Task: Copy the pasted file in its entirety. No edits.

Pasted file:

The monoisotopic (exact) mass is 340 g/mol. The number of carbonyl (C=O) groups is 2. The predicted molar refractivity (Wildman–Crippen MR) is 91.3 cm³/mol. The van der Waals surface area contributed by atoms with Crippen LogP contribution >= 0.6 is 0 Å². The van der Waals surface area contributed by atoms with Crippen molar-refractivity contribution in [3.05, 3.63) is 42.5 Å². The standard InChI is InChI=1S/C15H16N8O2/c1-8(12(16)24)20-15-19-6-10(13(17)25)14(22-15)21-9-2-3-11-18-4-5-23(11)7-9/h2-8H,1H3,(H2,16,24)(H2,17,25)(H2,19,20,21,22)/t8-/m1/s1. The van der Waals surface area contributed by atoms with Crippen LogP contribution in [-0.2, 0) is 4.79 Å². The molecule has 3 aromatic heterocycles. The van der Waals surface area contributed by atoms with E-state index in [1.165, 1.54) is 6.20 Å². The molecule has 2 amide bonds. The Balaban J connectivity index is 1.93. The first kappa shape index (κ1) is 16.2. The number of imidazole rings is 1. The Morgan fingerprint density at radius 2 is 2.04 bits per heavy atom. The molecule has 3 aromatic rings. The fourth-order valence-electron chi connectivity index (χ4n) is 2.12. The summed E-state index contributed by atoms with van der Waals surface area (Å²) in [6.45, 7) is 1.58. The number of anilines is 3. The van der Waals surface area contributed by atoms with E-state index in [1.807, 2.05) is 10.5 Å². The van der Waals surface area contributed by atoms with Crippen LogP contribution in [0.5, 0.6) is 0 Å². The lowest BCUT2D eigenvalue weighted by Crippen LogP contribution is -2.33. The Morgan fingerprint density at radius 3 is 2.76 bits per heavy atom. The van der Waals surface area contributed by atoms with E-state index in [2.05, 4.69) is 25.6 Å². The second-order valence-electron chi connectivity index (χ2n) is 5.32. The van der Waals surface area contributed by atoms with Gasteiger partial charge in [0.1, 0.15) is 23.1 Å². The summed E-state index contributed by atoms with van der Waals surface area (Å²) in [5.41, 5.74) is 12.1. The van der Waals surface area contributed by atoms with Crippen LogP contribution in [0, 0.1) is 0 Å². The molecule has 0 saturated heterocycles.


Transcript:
The monoisotopic (exact) mass is 340 g/mol. The number of carbonyl (C=O) groups is 2. The predicted molar refractivity (Wildman–Crippen MR) is 91.3 cm³/mol. The van der Waals surface area contributed by atoms with Crippen LogP contribution >= 0.6 is 0 Å². The van der Waals surface area contributed by atoms with Crippen molar-refractivity contribution in [3.05, 3.63) is 42.5 Å². The standard InChI is InChI=1S/C15H16N8O2/c1-8(12(16)24)20-15-19-6-10(13(17)25)14(22-15)21-9-2-3-11-18-4-5-23(11)7-9/h2-8H,1H3,(H2,16,24)(H2,17,25)(H2,19,20,21,22)/t8-/m1/s1. The van der Waals surface area contributed by atoms with Crippen LogP contribution in [-0.2, 0) is 4.79 Å². The molecule has 3 aromatic heterocycles. The van der Waals surface area contributed by atoms with E-state index in [1.165, 1.54) is 6.20 Å². The molecule has 2 amide bonds. The Balaban J connectivity index is 1.93. The first kappa shape index (κ1) is 16.2. The number of imidazole rings is 1. The Morgan fingerprint density at radius 2 is 2.04 bits per heavy atom. The molecule has 3 aromatic rings. The fourth-order valence-electron chi connectivity index (χ4n) is 2.12. The summed E-state index contributed by atoms with van der Waals surface area (Å²) in [6.45, 7) is 1.58. The number of anilines is 3. The van der Waals surface area contributed by atoms with E-state index in [1.807, 2.05) is 10.5 Å². The van der Waals surface area contributed by atoms with Crippen LogP contribution in [0.5, 0.6) is 0 Å². The lowest BCUT2D eigenvalue weighted by Crippen LogP contribution is -2.33. The Morgan fingerprint density at radius 3 is 2.76 bits per heavy atom. The van der Waals surface area contributed by atoms with E-state index in [2.05, 4.69) is 25.6 Å². The second-order valence-electron chi connectivity index (χ2n) is 5.32. The van der Waals surface area contributed by atoms with Gasteiger partial charge in [0.1, 0.15) is 23.1 Å². The summed E-state index contributed by atoms with van der Waals surface area (Å²) in [5.41, 5.74) is 12.1. The van der Waals surface area contributed by atoms with Crippen LogP contribution in [0, 0.1) is 0 Å². The molecule has 0 saturated heterocycles.